WALTHAM, MA (PRWEB) December 11, 2012
Pro Teck Valuation Services’ December Home Value Forecast (HVF) Update explores the relationship between home prices and market fundamentals such as employment predicting that many of the hardest hit markets still show more upside.
In recent updates, Home Value Forecast reported on markets including Phoenix and Sacramento that ended up undervalued from the crash and as a result were showing some of the strongest price appreciation in the nation and making HVF’s Top 10 CBSA ranking. As the housing inventory has been gobbled up, pushing prices up, activity has slowed and these CBSA’s have dropped off HVF’s Top 10 rank. In this month’s update HVF highlights these markets as examples of how market fundamentals show there is still room for further price appreciation.
“Home Value Forecast has been pointing out for the past year that most of the fundamental factors for a recovery in home sales activity and prices are falling in place. However, the residential real estate market has always had a strong psychological component driven by consumer confidence,” said Tom O’Grady, CEO of Pro Teck Valuation Services. “In this month’s release it is interesting to see how prices reflecting current consumer confidence and longer term market fundamentals like employment track one another, the later always anchoring consumer perception from straying too far.”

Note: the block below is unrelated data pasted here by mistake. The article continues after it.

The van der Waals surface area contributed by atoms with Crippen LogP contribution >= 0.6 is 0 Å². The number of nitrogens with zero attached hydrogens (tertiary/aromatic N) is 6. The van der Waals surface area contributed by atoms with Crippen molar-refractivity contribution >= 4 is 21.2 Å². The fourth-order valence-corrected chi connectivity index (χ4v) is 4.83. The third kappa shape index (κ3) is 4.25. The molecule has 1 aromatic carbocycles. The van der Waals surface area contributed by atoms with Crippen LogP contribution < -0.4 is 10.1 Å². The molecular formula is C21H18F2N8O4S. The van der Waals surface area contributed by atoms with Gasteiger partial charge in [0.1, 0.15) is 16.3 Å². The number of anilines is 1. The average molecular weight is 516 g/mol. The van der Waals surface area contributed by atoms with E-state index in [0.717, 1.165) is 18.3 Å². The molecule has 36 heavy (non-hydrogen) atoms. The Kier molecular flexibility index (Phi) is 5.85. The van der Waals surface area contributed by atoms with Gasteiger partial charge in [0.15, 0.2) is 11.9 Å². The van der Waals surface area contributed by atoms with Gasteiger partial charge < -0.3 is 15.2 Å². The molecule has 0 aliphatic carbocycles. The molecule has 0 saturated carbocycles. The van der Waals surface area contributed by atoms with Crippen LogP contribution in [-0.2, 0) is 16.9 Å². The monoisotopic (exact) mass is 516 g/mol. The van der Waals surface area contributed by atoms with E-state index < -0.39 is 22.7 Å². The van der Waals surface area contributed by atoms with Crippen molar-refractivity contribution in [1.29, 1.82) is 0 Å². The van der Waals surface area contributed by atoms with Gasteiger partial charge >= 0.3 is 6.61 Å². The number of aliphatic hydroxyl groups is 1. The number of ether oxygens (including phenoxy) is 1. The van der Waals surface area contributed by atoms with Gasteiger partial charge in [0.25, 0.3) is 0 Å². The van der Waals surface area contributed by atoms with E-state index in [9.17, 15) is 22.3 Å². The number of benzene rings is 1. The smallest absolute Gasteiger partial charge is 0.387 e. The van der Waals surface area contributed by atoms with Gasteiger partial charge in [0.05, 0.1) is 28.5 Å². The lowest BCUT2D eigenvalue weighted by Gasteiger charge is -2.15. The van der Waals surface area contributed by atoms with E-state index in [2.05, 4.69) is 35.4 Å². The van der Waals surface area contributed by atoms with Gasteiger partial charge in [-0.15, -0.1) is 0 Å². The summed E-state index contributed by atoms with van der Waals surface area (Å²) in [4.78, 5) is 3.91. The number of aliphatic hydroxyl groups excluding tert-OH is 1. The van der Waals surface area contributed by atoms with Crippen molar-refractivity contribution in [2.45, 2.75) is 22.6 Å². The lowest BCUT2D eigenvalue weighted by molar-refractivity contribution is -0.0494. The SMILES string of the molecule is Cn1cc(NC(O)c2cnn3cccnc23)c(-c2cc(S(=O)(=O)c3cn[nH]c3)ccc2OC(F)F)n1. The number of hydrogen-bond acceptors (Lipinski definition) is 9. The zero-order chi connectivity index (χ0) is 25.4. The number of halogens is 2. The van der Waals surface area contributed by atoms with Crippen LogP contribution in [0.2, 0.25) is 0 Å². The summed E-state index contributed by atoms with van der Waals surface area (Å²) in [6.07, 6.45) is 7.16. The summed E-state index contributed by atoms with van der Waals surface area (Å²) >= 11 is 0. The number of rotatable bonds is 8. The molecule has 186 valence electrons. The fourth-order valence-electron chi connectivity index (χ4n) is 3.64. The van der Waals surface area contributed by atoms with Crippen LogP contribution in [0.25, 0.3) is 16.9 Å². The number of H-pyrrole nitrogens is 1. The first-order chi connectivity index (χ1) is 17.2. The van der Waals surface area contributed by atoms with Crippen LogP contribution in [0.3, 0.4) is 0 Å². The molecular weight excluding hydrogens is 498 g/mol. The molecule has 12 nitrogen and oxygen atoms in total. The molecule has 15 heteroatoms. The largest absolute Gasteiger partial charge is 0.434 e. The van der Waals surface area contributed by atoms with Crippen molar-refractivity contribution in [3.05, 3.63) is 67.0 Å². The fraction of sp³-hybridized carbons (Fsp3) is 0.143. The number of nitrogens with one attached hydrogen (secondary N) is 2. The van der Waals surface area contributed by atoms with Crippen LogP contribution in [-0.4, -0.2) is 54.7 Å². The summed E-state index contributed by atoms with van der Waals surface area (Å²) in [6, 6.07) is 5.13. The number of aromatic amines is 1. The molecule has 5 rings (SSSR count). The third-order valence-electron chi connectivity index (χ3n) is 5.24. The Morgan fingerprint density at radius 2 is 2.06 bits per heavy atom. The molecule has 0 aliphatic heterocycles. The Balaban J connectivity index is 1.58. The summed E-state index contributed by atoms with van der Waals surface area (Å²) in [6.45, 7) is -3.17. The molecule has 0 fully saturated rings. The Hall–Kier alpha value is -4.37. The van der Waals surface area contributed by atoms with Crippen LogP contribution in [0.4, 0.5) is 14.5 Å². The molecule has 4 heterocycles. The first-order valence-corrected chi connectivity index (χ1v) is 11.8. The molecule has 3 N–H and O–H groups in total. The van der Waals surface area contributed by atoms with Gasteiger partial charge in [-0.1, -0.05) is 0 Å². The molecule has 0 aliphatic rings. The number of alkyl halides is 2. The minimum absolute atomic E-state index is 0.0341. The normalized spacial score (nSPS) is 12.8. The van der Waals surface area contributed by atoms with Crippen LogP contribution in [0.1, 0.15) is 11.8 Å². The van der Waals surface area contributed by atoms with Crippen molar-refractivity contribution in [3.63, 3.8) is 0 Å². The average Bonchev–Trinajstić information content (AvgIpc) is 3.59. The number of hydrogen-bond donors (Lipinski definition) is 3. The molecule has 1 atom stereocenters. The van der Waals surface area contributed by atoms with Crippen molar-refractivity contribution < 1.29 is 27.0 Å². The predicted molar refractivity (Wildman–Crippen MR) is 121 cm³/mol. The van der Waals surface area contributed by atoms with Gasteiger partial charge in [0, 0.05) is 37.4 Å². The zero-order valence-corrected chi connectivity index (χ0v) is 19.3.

According to the HVF contributing editors, swings in sentiment toward the real estate market result in the tendency for home prices to oscillate above and below what they think is a central value for each market.
“During periods of great exuberance, these swings can carry prices far above sustainable values as we saw during the most recent bubble period,” added O’Grady. “Similarly during times of extreme pessimism, these swings can move prices below intrinsic values as we have seen in the past several years. Such behaviors also may help explain why home sales and prices are not reacting in late 2012 the way history would suggest based on historically low interest rates.”
One of the primary drivers in Home Value Forecast’s home price forecast models is employment. December’s update delves into the strong correlations back to the early 1970s of annual percent changes of single family home price and total employment for the Sacramento metro. As HVF reported in August, Sacramento is particularly interesting because home prices overshot on the downside after the market peak in 2006.
“When home prices are rising, home buyers assume that they will keep rising, and when prices are declining, buyers assume that they will continue declining,” O’Grady said. “Rising home prices lift not only consumer confidence, but business confidence as well. They also increase homeowner net worth and encourage those buyers who have been sitting on the fence to purchase. These new buyers lead to higher turnover rates, reinforcing the existing trend.”